The Commissioner also argues that Ms. Benefield offers only speculation about how her headaches would limit her ability to work. It is true that Ms. Benefield cited no evidence identifying concrete limitations she would experience due to her headaches. But she was diagnosed with chronic intractable migraines, and reported to her doctor that her migraines made it feel like her head was being squeezed. It is easy to see how those symptoms could affect a claimant's ability to concentrate, stay on task, or maintain adequate attendance. And again, the ALJ found that this was a severe impairment, meaning that it substantially limited Ms. Benefield's ability to do basic work functions. The problem is that he never explained how.

In addition, Ms. Benefield's headaches do not bear any apparent relation to the limitations in the RFC, such that the Court could find that the ALJ at least implicitly accounted for them. The limitations in the RFC address things like Ms. Benefield's ability to walk, crouch, use her hands, or be exposed to heights. None of those would accommodate the sorts of symptoms she reported from her headaches. Ms. Benefield also said that her headaches were caused by stress, during a time she was not working, so the RFC could not have accounted for her headaches by excluding work activities that might trigger them.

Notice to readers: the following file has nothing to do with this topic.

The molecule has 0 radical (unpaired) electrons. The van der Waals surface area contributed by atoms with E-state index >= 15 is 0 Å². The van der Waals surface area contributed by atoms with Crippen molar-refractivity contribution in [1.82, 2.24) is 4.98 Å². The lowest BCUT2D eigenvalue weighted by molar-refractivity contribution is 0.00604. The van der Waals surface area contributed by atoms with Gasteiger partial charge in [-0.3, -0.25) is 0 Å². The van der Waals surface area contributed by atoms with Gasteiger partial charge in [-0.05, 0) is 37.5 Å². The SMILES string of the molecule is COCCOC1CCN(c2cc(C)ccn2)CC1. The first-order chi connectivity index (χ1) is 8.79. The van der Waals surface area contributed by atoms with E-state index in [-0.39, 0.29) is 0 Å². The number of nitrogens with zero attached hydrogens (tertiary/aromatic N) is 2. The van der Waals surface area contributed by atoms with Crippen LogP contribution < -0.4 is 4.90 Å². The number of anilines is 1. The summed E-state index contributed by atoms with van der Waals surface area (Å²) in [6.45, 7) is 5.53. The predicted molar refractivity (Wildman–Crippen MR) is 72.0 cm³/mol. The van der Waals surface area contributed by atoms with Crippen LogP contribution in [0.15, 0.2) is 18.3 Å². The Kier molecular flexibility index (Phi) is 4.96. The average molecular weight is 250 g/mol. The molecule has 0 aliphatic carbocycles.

In sum, given the lack of explanation as to how the ALJ assessed Ms. Benefield's headaches and accounted for any resulting limitations in the RFC, the Court cannot find that the decision draws a logical bridge between the evidence and its findings. The Court must therefore remand, as if the ALJ were to adopt any additional limitations, that might affect Ms. Benefield's ability to perform her past work or other jobs. The parties are also free to address any of Ms. Benefield's arguments on remand as they see fit.


For those reasons, the Court REVERSES the Commissioner's decision and REMANDS for additional proceedings consistent with this opinion. The Clerk is DIRECTED to prepare a judgment for the Court's approval.


ENTERED: February 11, 2020



United States District Court

Summaries of

Benefield v. Saul

Feb 11, 2020
Case No. 2:18-cv-389 JD (N.D. Ind. Feb. 11, 2020)
Case details for

Benefield v. Saul

Case Details

Full title:DIANE ELAINE BENEFIELD, Plaintiff, v. ANDREW SAUL, Commissioner of Social…


Date published: Feb 11, 2020


Case No. 2:18-cv-389 JD (N.D. Ind. Feb. 11, 2020)